The second phase of the federal Mine Safety and Health Administrations landmark rule that’s meant to prevent black lung disease, took effect this month. Among other requirements for companies, coal miners basically will be required to wear personal dust monitors.
Under Phase II of the rule, continuous personal dust monitors, CPDM’s, must be used to monitor underground coal miners exposed to the highest respirable dust concentrations, as well as all miners with evidence of black lung. According to a release from MSHA, the rule also requires underground coal mine operators to collect an increased number of coal dust samples and notify miners more quickly about the results of dust sampling. The CPDM can be worn on a miner’s belt and weigh almost 4 and a half pounds. It’s a computerized device that measures and displays the accumulated and full-shift exposure to respirable coal mine dust.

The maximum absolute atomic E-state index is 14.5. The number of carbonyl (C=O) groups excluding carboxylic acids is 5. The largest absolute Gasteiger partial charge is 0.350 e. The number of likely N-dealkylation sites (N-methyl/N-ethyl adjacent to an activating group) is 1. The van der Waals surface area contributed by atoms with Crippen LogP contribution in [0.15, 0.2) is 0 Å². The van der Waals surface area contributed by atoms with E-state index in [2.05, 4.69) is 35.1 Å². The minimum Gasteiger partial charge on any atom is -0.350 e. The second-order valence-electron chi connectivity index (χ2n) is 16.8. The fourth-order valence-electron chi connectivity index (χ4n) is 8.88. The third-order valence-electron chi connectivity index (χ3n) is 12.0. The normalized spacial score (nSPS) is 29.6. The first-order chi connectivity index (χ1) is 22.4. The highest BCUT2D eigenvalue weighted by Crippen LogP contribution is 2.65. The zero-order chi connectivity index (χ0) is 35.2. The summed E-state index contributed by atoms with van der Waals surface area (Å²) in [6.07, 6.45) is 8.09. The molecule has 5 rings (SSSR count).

Since the final rule went into effect Aug., 2014, almost 99 percent of those samples met compliance levels.
Despite opposition by two separate groups representing the coal industry, the U.S. Court of Appeals for the 11th Circuit supported stricter dust regulations.
The National Institute for Occupational Safety and Health reports black lung has caused or contributed to the deaths of 76,000 coal miners since 1968. The percentage of miners identified with black lung has increased from 5 to 10 percent among long-tenured workers since the late 1990s.
Appalachia Health News is a project of West Virginia Public Broadcasting, with support from the Benedum Foundation.